** Title **: De Morgan and the Syllogism

**Abstract** (prepared by Richard Kaye)

De Morgan worked on logic and the syllogism over an extended period of time (with publications between 1848 and 1868). We will present the ideas of some of this work, focusing particularly on the 1860 paper "Syllabus of a proposed system of logic". This resume gives some outline of the talk with no details. The actual details will be in the presentation.

De Morgan works with eight separate relations between classes, one of
which being essentially the "subclass of" relation. His relations are
built using a complicated system of brackets and dot, and care is
certainly needed to interpret the brackets and dot correctly. This will
be explained. De Morgan's brackets are related to the idea of
quantification of the predicate (an idea associated particularly with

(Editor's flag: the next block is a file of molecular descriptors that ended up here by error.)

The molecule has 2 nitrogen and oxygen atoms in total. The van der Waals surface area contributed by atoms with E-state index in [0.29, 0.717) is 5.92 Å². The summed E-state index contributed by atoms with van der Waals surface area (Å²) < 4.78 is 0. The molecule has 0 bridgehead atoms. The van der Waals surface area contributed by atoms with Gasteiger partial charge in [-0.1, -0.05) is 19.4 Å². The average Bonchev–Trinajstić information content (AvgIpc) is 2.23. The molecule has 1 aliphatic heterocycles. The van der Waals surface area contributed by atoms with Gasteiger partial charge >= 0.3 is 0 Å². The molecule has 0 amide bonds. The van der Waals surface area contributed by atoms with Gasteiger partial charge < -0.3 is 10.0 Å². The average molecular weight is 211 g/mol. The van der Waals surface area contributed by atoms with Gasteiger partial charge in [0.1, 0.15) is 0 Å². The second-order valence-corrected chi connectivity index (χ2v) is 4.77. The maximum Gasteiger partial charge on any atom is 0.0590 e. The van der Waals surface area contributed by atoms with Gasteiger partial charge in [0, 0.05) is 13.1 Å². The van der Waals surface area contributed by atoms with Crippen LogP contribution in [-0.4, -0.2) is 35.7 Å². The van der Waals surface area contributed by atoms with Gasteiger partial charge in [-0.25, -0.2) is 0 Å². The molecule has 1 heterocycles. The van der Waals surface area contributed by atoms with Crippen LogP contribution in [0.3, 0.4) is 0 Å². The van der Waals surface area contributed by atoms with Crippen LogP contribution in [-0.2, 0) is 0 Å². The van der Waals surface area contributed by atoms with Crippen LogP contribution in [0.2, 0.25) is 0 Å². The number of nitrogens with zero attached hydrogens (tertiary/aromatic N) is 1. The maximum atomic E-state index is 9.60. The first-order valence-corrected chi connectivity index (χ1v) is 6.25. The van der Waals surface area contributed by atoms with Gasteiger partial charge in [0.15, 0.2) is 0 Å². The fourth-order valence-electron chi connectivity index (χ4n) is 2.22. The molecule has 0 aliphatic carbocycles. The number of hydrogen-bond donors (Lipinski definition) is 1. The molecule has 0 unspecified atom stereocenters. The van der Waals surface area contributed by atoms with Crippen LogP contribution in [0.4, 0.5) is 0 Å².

William Hamilton ) and the
way the system fits together and works is in some sense a generalisation
and vindication of this idea. For De Morgan, the copula (i.e. the word
"is" or "are" in the middle of a statement) is essentially symmetric,
the required asymmetry in logic being introduced by different
quantification of subject and predicate. Interestingly, the dot is
** not ** negation (i.e. "is not" or "are not") but is in fact logical dual.
De Morgan doesn't have any direct way of representing the negation of a
relation. Thus the familiar De Morgan laws are built into the notation,
but the reasons for the way it all works become clear with the
computation of the complement of a class and how it is quantified.
De Morgan's notation and its use has an uncanny resemblance to the Dirac
bra-ket notation, though I have as yet been unable to see any formal
connection.

If this all sounds mysterious to you, you will not be alone. To me, the truly amazing thing is how beautifully simple the final system is to use and how well it actually works. Of course this will be demonstrated properly in the seminar.

To get to campus, take the train from Birmingham New Street to the University stop (7 minutes).

School of Mathematics

University of Birmingham

http://web.mat.bham.ac.uk/R.W.Kaye/

Dr Walter Dean

Department of Philosophy

University of Warwick

http://go.warwick.ac.uk/whdean